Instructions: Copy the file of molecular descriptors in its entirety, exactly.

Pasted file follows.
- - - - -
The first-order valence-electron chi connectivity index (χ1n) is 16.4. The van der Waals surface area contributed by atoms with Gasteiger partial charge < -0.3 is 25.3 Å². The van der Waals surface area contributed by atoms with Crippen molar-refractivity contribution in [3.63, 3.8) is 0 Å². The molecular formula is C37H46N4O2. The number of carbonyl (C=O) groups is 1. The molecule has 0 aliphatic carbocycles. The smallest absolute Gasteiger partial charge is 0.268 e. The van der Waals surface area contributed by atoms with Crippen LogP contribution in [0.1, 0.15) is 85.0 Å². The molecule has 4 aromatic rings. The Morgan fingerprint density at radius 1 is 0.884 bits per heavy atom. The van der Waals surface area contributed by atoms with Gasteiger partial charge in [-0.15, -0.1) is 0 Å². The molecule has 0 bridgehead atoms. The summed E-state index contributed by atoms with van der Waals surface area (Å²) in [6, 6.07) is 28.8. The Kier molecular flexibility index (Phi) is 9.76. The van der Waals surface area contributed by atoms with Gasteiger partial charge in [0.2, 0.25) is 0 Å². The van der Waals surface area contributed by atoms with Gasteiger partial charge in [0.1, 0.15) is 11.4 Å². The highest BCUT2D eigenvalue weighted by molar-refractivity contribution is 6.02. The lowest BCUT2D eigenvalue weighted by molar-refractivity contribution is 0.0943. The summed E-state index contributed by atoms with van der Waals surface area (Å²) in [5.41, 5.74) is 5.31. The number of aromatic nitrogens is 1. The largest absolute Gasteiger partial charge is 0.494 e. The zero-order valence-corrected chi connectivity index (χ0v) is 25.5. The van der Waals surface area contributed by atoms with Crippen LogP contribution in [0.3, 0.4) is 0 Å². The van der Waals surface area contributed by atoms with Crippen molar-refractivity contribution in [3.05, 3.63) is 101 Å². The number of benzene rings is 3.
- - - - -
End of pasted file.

The first-order valence-electron chi connectivity index (χ1n) is 16.4. The van der Waals surface area contributed by atoms with Gasteiger partial charge < -0.3 is 25.3 Å². The van der Waals surface area contributed by atoms with Crippen molar-refractivity contribution in [3.63, 3.8) is 0 Å². The molecular formula is C37H46N4O2. The number of carbonyl (C=O) groups is 1. The molecule has 0 aliphatic carbocycles. The smallest absolute Gasteiger partial charge is 0.268 e. The van der Waals surface area contributed by atoms with Crippen LogP contribution in [0.1, 0.15) is 85.0 Å². The molecule has 4 aromatic rings. The Morgan fingerprint density at radius 1 is 0.884 bits per heavy atom. The van der Waals surface area contributed by atoms with Gasteiger partial charge in [-0.15, -0.1) is 0 Å². The molecule has 0 bridgehead atoms. The summed E-state index contributed by atoms with van der Waals surface area (Å²) in [6, 6.07) is 28.8. The Kier molecular flexibility index (Phi) is 9.76. The van der Waals surface area contributed by atoms with Gasteiger partial charge in [0.2, 0.25) is 0 Å². The van der Waals surface area contributed by atoms with Gasteiger partial charge in [0.1, 0.15) is 11.4 Å². The highest BCUT2D eigenvalue weighted by molar-refractivity contribution is 6.02. The lowest BCUT2D eigenvalue weighted by molar-refractivity contribution is 0.0943. The summed E-state index contributed by atoms with van der Waals surface area (Å²) in [5.41, 5.74) is 5.31. The number of aromatic nitrogens is 1. The largest absolute Gasteiger partial charge is 0.494 e. The zero-order valence-corrected chi connectivity index (χ0v) is 25.5. The van der Waals surface area contributed by atoms with Crippen LogP contribution in [0.3, 0.4) is 0 Å². The van der Waals surface area contributed by atoms with Crippen molar-refractivity contribution in [3.05, 3.63) is 101 Å². The number of benzene rings is 3.